Tillerson told a press conference with Defence Secretary Jim Mattis and their Japanese counterparts the incident had "all the hallmarks of yet another terrorist attack".

"We offer our condolences for the loss of life and the injuries that have occurred," he added.

"Terrorists around the world should know – the US and our allies are resolved to find you and bring you to justice," he said.

UK Prime Minister Theresa May also expressed solidarity with Spain, saying Britain "stands with Spain against terror".

"My thoughts are with the victims of today's terrible attack in Barcelona and the emergency services responding to this ongoing incident. The UK stands with Spain against terror," the prime minister wrote on Twitter.

The office of German Chancellor Angela Merkel on Thursday condemned the "revolting attack".

"We are thinking with profound sadness of the victims of the revolting attack in Barcelona – with solidarity and friendship alongside the Spanish people," tweeted spokesman Steffen Seibert.

French President Emmanuel Macron also voiced solidarity with Spain.

"We remain united and determined," Macron said on Twitter, describing it as a "tragic attack" and saying his thoughts were with the victims.


What happened?

  • Around 5pm a vehicle slammed into a crowd of pedestrians on the famous Las Ramblas boulevard.
  • The promenade in the heart of the city centre is one of the city's busiest streets, normally thronged with tourists and street performers until well into the night.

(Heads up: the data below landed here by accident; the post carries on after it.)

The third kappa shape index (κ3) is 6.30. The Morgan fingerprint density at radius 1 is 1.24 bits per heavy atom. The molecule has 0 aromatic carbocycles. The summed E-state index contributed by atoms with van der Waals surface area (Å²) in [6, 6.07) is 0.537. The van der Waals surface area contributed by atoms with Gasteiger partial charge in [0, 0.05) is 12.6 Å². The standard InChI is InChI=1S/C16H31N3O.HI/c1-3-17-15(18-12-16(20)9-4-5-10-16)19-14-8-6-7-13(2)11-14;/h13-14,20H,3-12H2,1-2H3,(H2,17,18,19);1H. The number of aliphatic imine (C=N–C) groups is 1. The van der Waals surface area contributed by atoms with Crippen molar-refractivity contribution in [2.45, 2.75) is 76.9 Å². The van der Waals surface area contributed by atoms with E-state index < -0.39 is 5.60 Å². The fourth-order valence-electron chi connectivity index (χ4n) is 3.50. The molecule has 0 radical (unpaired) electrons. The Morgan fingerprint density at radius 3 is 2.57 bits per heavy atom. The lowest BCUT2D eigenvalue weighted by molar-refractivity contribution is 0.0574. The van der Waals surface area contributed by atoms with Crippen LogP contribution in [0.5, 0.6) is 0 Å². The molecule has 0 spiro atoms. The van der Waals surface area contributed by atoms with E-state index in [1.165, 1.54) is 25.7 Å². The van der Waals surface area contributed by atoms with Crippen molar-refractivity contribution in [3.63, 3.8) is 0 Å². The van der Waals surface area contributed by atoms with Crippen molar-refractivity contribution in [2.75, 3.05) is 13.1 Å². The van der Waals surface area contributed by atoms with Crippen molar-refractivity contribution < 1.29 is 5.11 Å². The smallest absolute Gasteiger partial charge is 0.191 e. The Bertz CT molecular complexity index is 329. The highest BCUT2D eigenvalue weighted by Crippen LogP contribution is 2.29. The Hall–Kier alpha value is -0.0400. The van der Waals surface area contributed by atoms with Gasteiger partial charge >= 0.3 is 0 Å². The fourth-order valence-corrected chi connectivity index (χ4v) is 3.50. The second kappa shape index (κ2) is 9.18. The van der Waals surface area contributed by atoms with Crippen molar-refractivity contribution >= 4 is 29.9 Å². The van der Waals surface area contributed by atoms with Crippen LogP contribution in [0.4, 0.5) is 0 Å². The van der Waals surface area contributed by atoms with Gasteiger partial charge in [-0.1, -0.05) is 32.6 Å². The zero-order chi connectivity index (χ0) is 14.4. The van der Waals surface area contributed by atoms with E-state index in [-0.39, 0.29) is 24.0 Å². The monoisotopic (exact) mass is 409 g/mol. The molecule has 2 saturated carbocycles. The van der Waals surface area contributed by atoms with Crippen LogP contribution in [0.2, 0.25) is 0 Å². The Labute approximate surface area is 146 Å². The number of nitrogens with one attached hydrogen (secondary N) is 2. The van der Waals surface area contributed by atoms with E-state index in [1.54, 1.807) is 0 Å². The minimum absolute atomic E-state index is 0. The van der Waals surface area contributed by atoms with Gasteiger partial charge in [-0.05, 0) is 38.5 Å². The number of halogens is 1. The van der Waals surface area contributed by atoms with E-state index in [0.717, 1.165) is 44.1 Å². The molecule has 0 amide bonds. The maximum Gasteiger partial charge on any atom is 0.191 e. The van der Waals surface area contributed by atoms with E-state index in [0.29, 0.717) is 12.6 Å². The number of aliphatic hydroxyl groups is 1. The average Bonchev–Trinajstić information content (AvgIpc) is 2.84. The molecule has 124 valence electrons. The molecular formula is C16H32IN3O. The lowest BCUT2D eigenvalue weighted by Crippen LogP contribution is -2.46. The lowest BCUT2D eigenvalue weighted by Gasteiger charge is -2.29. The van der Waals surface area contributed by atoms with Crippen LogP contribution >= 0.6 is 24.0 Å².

• Witnesses described scenes of chaos and panic as they tried to flee.
  • Regional interior minister Joaquim Forn said 13 people had died and more than 50 were injured.

The suspect

  • Police in the Spanish region of Catalonia where Barcelona is located said on Twitter they had arrested one man and were treating the incident as a "terrorist attack".
  • Initially a police source said one suspect had fled to a nearby bar, but this was later denied.
  • One witness told Spain's TVE television he saw the suspect when the van stopped.
  • "It was a person in their 20s, he is very young, brown hair, a slim face."

 How did authorities respond?

  •  Emergency services quickly arrived on the scene and cordoned off the area, with several ambulances and police vehicles responding.
  • The city also closed down metro stations in the area, with authorities telling people to stay away from the area.
  • Prime Minister Mariano Rajoy tweeted that he was in contact with the local authorities, saying the priority was to help the victims and facilitate the work of security forces.
  • Police appealed to people to stay in their homes and avoid unnecessary trips.

Previous attacks in Spain

  • Spain was hit in March 2004 by what is still Europe's deadliest jihadist attack, when bombs exploded on commuter trains in Madrid, killing 191 people in an attack claimed by Al Qaeda-inspired extremists.
  • In July 2015, a hooded attacker opened fire outside a hotel in downtown Barcelona near the Ramblas, leaving two people injured, police said. No suspected motive for the attack was given.